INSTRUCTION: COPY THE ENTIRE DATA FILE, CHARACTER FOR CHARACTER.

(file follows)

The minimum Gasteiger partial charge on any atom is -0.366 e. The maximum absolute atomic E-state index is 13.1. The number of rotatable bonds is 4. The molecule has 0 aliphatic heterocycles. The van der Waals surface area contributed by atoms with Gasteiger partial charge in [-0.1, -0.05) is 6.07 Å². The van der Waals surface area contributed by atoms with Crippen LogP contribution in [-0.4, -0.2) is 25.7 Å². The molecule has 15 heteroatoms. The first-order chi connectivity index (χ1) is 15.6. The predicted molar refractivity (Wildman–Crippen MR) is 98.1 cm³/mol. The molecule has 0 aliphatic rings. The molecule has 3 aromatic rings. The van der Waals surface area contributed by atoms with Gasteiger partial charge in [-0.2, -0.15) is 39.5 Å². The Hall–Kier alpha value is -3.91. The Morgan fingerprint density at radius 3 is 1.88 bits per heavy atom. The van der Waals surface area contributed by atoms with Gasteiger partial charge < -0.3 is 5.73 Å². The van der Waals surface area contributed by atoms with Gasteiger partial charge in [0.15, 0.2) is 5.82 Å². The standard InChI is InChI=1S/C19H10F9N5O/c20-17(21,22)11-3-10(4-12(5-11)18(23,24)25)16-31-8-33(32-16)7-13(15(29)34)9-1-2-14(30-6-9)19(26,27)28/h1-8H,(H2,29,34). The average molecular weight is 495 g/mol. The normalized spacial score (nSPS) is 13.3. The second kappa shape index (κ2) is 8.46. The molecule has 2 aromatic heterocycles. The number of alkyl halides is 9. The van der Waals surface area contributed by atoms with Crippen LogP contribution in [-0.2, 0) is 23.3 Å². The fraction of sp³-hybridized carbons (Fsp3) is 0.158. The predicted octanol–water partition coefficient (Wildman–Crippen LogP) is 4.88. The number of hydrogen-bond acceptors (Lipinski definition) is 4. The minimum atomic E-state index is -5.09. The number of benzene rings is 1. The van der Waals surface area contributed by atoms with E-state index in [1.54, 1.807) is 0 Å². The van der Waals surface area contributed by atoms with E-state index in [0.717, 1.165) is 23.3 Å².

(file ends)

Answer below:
The minimum Gasteiger partial charge on any atom is -0.366 e. The maximum absolute atomic E-state index is 13.1. The number of rotatable bonds is 4. The molecule has 0 aliphatic heterocycles. The van der Waals surface area contributed by atoms with Gasteiger partial charge in [-0.1, -0.05) is 6.07 Å². The van der Waals surface area contributed by atoms with Crippen LogP contribution in [-0.4, -0.2) is 25.7 Å². The molecule has 15 heteroatoms. The first-order chi connectivity index (χ1) is 15.6. The predicted molar refractivity (Wildman–Crippen MR) is 98.1 cm³/mol. The molecule has 0 aliphatic rings. The molecule has 3 aromatic rings. The van der Waals surface area contributed by atoms with Gasteiger partial charge in [-0.2, -0.15) is 39.5 Å². The Hall–Kier alpha value is -3.91. The Morgan fingerprint density at radius 3 is 1.88 bits per heavy atom. The van der Waals surface area contributed by atoms with Gasteiger partial charge < -0.3 is 5.73 Å². The van der Waals surface area contributed by atoms with Gasteiger partial charge in [0.15, 0.2) is 5.82 Å². The standard InChI is InChI=1S/C19H10F9N5O/c20-17(21,22)11-3-10(4-12(5-11)18(23,24)25)16-31-8-33(32-16)7-13(15(29)34)9-1-2-14(30-6-9)19(26,27)28/h1-8H,(H2,29,34). The average molecular weight is 495 g/mol. The normalized spacial score (nSPS) is 13.3. The second kappa shape index (κ2) is 8.46. The molecule has 2 aromatic heterocycles. The number of alkyl halides is 9. The van der Waals surface area contributed by atoms with Crippen LogP contribution in [-0.2, 0) is 23.3 Å². The fraction of sp³-hybridized carbons (Fsp3) is 0.158. The predicted octanol–water partition coefficient (Wildman–Crippen LogP) is 4.88. The number of hydrogen-bond acceptors (Lipinski definition) is 4. The minimum atomic E-state index is -5.09. The number of benzene rings is 1. The van der Waals surface area contributed by atoms with E-state index in [1.54, 1.807) is 0 Å². The van der Waals surface area contributed by atoms with E-state index in [0.717, 1.165) is 23.3 Å².